Funding plan approved for Alaska’s K-12 schools

Late last week on August 27, the U.S. Department of Education (Department) announced the approval of a new funding plan for K-12 schools in Alaska. 

 

Get the latest state-specific policy intelligence for the health care sector delivered to your inbox.

 

The $122 billion American Rescue Plan Elementary and Secondary School Emergency Relief (ARP ESSER) package is part of the larger $1.9 trillion American Rescue Plan, which was signed into law on March 11, 2021. This funding is meant to help state educational agencies reopen safely and maintain normal operations. 

Two thirds of the ARP ESSER funds, totaling $81 billion, has already been distributed to all 50 U.S. states and to the District of Columbia. According to the Department, Alaska has received more than $358 million of those funds and is on track to receive another $119 million with the approval of the August 27 plan. The remaining third of the ARP ESSER funds will be given out once states’ plans are approved. 

The Department has also released a roadmap that “provides key resources and support for students, parents, educators, and school communities to build excitement around returning to classrooms this school year and outlines how federal funding can support the safe and sustained return to in-person learning.” 

Alaska can use their share of the ARP funding to support the roadmap’s efforts. 

The top priorities within Alaska’s ARP ESSER plan include supporting face-to-face instruction, expanding social, emotional, and mental health supports, and helping  reduce the “learning loss” students faced during the pandemic.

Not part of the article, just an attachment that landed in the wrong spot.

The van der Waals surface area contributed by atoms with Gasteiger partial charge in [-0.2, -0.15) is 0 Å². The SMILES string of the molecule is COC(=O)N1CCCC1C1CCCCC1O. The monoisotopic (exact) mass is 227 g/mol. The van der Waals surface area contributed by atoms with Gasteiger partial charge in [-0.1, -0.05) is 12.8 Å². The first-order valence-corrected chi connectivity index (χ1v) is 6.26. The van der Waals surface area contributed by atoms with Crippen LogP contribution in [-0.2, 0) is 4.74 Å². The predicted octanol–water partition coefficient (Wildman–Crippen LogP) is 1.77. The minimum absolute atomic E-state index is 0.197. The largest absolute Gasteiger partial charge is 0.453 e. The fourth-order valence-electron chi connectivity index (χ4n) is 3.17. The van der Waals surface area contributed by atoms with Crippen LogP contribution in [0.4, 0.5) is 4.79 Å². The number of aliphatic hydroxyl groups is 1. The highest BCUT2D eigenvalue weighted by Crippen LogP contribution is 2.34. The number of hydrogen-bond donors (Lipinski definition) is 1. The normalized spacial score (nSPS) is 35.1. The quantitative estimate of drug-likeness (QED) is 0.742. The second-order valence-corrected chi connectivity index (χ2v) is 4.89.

With assistance from the Alaska Department of Education and Early Development (DEED), school districts will receive guidance on ensuring that students and staff are wearing masks, maintaining adequate physical distancing, proper cleaning of high-contact surfaces, regular COVID testing, and much more

DEED will also focus on other objectives such as addressing lost instructional time for students, investing in summer learning and afterschool programs for students who are behind.

Dr. Michael Johnson, commissioner of DEED, said in a statement:

“On behalf of the team that developed our state plan and Alaska’s families, we appreciate the U.S. Department of Education allowing Alaska to utilize ARP resources for our students and their families.”